By Rob Beckham
Read about how Rob got to Haiti here.
I want to somehow describe the last few days.
Sometimes in life you are given the opportunity to work with great people. Father Rick Frechette is one of those absolutely great individuals.
And sometimes you find yourself in places you don’t normally want to go.
Go to these sites to get a glimpse of Cite Soleil, Haiti:
Trailer for film: Ghosts Of Cite Soleil
If you watch the movie trailer above, you see only one part of the slum called Soleil. What you don’t see are the thousands of innocent children and children that have grown into adults. They live in a violent world without hope. Their life is, what it is, simply because Cite Soleil and Warf Jeremy is where they were born.
They were born there by chance and are doomed to poverty. You can see the blank desperation and anger in their eyes.
I am home now and I sit down to write in my favorite coffee shop. I have been posting my messages from Haiti on my iPhone. (Read Rob’s earlier writing here.)
Friday, our team of new demolition experts recruited from the gangs of Cite Soleil finished clearing the rubble from one of our schools. I was glad we were able to clear the site. It was dangerous. There were large sections of concrete that we feared would fall on someone. Now, we can put some kids back in school.
Friday evening, I returned to the hospital where I had been sleeping. We were happy because we had accomplished a goal. We were tired, dirty, but full of energy, because we felt some good in contrast to the sheer volumes of agony and desperation that we had been immersed in for the last week. I had a deep gash cut in my left leg from a hole I had stepped in while working. It was wrapped with a bandanna.
Father Rick saw me come in and grabbed my arm. He said, “Rob, the area where you were working today erupted in gun fire and people have been shot. One of the gangs grabbed someone and is holding them hostage."
Now you have to imagine this area we were working in. Helicopters flew over us constantly. Large cargo planes flew overhead as they lined up for landing at the airport. Our generator roared and our cutoff saw was grinding into rebar. It was loud. The backhoe loaded our dump truck and strong gusts of wind blew the dirt in our faces. It was surreal. Occasionally, a U.S. Hummer would drive by full of Marines. A mentally ill woman walks through screaming at us and a young boy begs me for a bite to eat.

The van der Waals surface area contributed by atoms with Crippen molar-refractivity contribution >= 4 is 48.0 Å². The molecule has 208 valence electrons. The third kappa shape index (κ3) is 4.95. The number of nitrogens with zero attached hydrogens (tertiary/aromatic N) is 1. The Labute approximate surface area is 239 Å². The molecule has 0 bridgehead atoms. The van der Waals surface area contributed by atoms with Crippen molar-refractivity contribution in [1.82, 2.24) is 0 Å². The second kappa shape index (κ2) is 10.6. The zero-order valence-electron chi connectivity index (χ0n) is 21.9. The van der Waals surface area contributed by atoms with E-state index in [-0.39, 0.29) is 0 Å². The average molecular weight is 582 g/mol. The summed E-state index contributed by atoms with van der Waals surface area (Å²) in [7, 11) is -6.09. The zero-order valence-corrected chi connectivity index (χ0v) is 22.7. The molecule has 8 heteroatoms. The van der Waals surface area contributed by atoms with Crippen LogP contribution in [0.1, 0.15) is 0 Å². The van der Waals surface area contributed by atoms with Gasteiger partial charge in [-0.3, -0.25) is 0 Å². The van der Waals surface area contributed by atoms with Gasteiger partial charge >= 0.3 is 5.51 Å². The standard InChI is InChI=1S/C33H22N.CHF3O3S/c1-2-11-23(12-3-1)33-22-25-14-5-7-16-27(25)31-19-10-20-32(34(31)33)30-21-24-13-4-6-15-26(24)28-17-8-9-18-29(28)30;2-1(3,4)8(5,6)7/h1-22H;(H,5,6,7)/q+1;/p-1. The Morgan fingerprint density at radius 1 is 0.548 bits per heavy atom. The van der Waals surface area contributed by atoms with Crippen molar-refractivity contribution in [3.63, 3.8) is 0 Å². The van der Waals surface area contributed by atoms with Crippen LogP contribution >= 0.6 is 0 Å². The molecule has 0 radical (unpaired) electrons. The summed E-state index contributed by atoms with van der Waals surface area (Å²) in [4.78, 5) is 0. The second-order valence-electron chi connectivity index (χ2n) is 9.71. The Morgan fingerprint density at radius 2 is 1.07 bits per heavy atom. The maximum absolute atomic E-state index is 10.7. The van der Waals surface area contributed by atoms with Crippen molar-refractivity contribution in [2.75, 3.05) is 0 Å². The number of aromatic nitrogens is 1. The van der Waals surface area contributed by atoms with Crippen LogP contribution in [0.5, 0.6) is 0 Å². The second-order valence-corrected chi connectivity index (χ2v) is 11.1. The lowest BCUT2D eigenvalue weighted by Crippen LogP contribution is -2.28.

I never heard gunfire, though I did see people fighting down the street. But, this was not unusual; each time we freed a metal rebar from the rubble, Haitians rushed in fighting with each other to steal it. The metal was like gold bars falling to the ground. I was in my mental zone trying to clear the school. Hoping no one would get hurt. Those around me spoke in Creole, which is a mutated version of French. In some sense, I was now one of the gang members smacking fists with other members.
Rick said, "You can’t go back. You need to wait a few days for it to cool down." It was kind of a bummer emotion mixed with adrenaline. I went to the emergency room where I saw Jean a nurse friend of mine. I told her I cut my leg. Then, I looked around and felt an emotional surge. I was thinking about a small gash on my leg.
In a daze, I heard Jean telling me, "Sit down, I can see the bone in your leg. Does it hurt? Rob, you need stitches, but we will have to do it later tonight." There were children crying all around me. The room was full of kids with their legs and arms removed. Near me, another doctor was removing a maggot from a child’s ear.
I put some gauze on my leg, wrapped my leg with my bandanna, and hopped out. There was no room or time for small wounds.
We decided if we could not work, we should leave and not burden the supplies. I was told I could go to the airport at 6 a.m. and catch a military transport to Florida, but we had Ruben with us. Ruben was our translator and he is French. He had been staying in the US. The military would only fly out US citizens. It’s good to be American. I could not leave Ruben alone in Haiti, so I talked to Mariavittoria Rava.
Now Toia, is another amazing person: Watch a video of her being interviewed here.
She is Italian, she is the director of NPH Italia and the Francesca Rava Foundation, she is a successful attorney, she speaks multiple languages and she helps fund the schools I was working on. She told me she was going to Santo Domingo by bus Saturday evening. This could be a 10-hour drive across the island. You can go to the airport there and fly out.
Hum? Ten hours across the mountains or call in the air force? Well, I can’t leave Ruben.
She told me I was welcome to leave with them and we did. Crammed in a van full of bags, the ten of us made the trip much faster than planned. On the previous trip, Pedro, our driver had made, the bus had three flats and took 10 hours. This was the same road Vern, another new friend, drove the body of an American friend across the border last week to fly her home to her family. (This is another story of it’s own!) We made the trip in seven hours only slowing for the occasional military roadblock and inspection.
I slept in the Santo Domingo airport Sunday morning. Ruben and Mike flew to Miami at 7 a.m. and I caught a flight to San Juan Puerto Rico about 10 a.m. From there I flew to DFW and on to Lubbock. So, by the time I got home I had been traveling for over 24 hours.
Donate now toward The Fuller Center’s reconstruction effort in Haiti.
For other details on The Fuller Center’s recovery effort in Haiti and how to help, visit our Haiti page.
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